It’s been just over a year since we shared our First Ride aboard our Specialized Shiv Expert test bike. In that time, the Shiv has been used to test new helmets, hydration, wheel sets, and even an aerobar. Amidst all that testing, we neglected our Final Thoughts on the Shiv. So it’s finally time we made that up to you. But before we get there, let’s recap why we chose to make the Shiv one of our test bikes in the first place.
The Specialized Shiv
At the Ironman World Championships in 2011, Craig Alexander showed up on a brand new steed that left the entire triathlon world buzzing. What was it? And how could that frame shape have passed UCI muster? The answers were quick in coming – Specialized had launched its new Shiv, and that bike would no longer conform to UCI requirements. In doing so, the Shiv has helped reshape the triathlon landscape. Non-UCI-legal bikes are becoming the norm. Trek, Cannondale, Cervelo, and Felt all now offer non-UCI-legal frames or frame modifications.
The Shiv was designed under a simple design concept – ‘Aero. Fuel. Fit.’ Foremost the frame was optimized to be “drag-defying.” And considering Crowie set a Kona course record on it, there is evidence that they succeeded in that goal. Crosswinds were another major design consideration when creating the Shiv, especially considering how large the downtube would need to be to hold a hydration bladder. Specialized met the crosswinds challenge head-on by treating each airfoil on the bike separately instead of uniformly, allowing them to create multiple shapes that, together, handle winds from all directions. The downtube itself measures in at around 5” wide and has a much higher aspect ratio than the standard 3:1 UCI-legal downtubes we had seen previously.
One of the most notable aspects of the Shiv—especially considering its ‘Aero’ philosophy—was the choice of a standard front-mounted brake versus something more integrated or aero. The benefit of a standard front brake is that it is much easier to adjust and maintain. And for those who travel to races, its one less thing to worry about. Although the downside to a front-mounted break is that it can cost you time on the course. However, looking back to 2011, integrated front brakes were not quite as commonplace as they are today, so it’s tough to fully criticize. Plus, considering there are now options on the market like the TriRig Omega X that can be swapped to the Shiv, it’s not a huge deal. And speaking of the Omega X, we just happen to be installing a set on our Shiv next week.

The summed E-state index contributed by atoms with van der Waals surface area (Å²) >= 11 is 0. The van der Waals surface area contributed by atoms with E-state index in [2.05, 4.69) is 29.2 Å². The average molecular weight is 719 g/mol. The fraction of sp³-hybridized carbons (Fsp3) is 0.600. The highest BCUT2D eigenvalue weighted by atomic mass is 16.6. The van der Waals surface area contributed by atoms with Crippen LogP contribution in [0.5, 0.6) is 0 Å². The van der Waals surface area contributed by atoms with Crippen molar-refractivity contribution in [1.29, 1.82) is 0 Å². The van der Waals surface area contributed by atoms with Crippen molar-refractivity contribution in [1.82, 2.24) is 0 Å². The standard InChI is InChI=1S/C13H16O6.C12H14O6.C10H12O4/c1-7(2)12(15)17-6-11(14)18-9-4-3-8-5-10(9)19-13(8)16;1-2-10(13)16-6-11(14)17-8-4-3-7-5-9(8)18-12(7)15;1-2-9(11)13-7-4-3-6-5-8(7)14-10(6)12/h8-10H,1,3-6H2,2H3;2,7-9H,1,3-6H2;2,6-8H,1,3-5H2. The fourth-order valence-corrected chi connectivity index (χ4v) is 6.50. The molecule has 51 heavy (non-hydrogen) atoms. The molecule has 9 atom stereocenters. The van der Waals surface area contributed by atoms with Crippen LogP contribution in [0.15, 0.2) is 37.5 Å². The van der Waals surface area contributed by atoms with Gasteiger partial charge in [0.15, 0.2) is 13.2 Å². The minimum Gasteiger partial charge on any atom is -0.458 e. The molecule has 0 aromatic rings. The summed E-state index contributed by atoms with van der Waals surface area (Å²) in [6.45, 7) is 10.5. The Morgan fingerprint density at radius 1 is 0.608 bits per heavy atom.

The second piece of Specalized’s formula for the Shiv, Fuel, centers on what they call the Fuelselage – a hidden hydration bladder inside the downtube. By hiding it inside the downtube, Specialized eliminated any negative ramifications of holding hydration on the bike. The Fuelselage features a straw with bite valve. Specialized also provides you with a magnet to install on your aerobars to ensure the straw stays out of your way but at hand when you need it. It is also refillable on the fly via an easy-to-access port on the top tube.
About a year after the launch of the Shiv, Specialized introduced the Fuelcell. Intended to complement the Fuelselage, which holds your hydration, the Fuelcell holds your non-liquid nutrition and flat kit. The Fuelcell fills most of the gap found in the front triangle and is divided into an upper and lower half. Specialized designed it to hold a tube with 60mm valve, CO2 cartridge, CO2 head, and valve extender. We actually got all of that in there plus two tire levers and a very small multi tool. The top can hold eight gels or two bars and three gels. Specialized claims that the addition of the fuel cell also has benefits for drag reduction, though we didn’t have any data to corroborate this.
The final piece of the Shiv’s formula was Fit. More specifically, Specialized aimed to create a bike that fits you, not the other way around. And that’s a philosophy we can stand by. After all, we believe the best way to spend money on your bike always starts with obtaining a proper fit. The Shiv fame is offered in five sizes – XS to XL. With the XS offering a 481mm top tube length and the XL a 582mm.
But what makes the Shiv especially easy to fit is its range of adjustability from both the saddle and cockpit. Specialized equipped the Shiv Expert with a 12.5mm carbon flippable seatpost (S-Works and Pro bikes come with 12.5mm and 37.5mm setback seatposts), which can be oriented to face either direction, allowing for four possible positions. The seat tube also has up to 200mm of seat tube insertion. So while most of us cut the post, you don’t have to if you really don’t want to.
The stem is what Specialized calls its semi-integrated Specialized Control Tower fit system. The steerer tube can be cut to three different stack heights: 0mm, 25mm, or 50mm above the head tube. And the corresponding Control Tower composite fairing mounts in place behind the steerer tube, which according to Specialized, improves the aerodynamics of the stem/steerer interface. As for the stem, simply switch out a spacer and the stem adjusts from 60mm to 90mm of reach.